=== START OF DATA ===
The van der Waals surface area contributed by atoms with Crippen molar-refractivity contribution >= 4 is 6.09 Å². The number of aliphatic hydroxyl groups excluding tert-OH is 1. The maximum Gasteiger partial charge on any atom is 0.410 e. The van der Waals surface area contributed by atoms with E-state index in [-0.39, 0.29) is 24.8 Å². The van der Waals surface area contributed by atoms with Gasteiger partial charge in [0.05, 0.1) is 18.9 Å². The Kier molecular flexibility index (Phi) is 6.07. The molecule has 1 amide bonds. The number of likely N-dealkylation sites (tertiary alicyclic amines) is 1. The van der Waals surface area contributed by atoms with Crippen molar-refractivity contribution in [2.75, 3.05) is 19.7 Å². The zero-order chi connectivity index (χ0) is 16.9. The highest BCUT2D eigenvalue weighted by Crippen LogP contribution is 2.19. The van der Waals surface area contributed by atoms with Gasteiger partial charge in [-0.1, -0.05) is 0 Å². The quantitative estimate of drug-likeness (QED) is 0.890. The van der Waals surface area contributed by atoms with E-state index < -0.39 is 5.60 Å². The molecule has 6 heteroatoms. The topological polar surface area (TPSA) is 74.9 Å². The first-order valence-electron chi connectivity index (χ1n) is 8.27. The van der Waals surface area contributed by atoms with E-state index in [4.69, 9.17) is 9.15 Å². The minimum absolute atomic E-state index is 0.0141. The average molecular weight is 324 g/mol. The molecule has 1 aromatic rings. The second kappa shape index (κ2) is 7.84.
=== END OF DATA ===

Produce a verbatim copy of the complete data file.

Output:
The van der Waals surface area contributed by atoms with Crippen molar-refractivity contribution >= 4 is 6.09 Å². The number of aliphatic hydroxyl groups excluding tert-OH is 1. The maximum Gasteiger partial charge on any atom is 0.410 e. The van der Waals surface area contributed by atoms with E-state index in [-0.39, 0.29) is 24.8 Å². The van der Waals surface area contributed by atoms with Gasteiger partial charge in [0.05, 0.1) is 18.9 Å². The Kier molecular flexibility index (Phi) is 6.07. The molecule has 1 amide bonds. The number of likely N-dealkylation sites (tertiary alicyclic amines) is 1. The van der Waals surface area contributed by atoms with Crippen molar-refractivity contribution in [2.75, 3.05) is 19.7 Å². The zero-order chi connectivity index (χ0) is 16.9. The highest BCUT2D eigenvalue weighted by Crippen LogP contribution is 2.19. The van der Waals surface area contributed by atoms with Gasteiger partial charge in [-0.1, -0.05) is 0 Å². The quantitative estimate of drug-likeness (QED) is 0.890. The van der Waals surface area contributed by atoms with E-state index < -0.39 is 5.60 Å². The molecule has 6 heteroatoms. The topological polar surface area (TPSA) is 74.9 Å². The first-order valence-electron chi connectivity index (χ1n) is 8.27. The van der Waals surface area contributed by atoms with E-state index in [4.69, 9.17) is 9.15 Å². The minimum absolute atomic E-state index is 0.0141. The average molecular weight is 324 g/mol. The molecule has 1 aromatic rings. The second kappa shape index (κ2) is 7.84.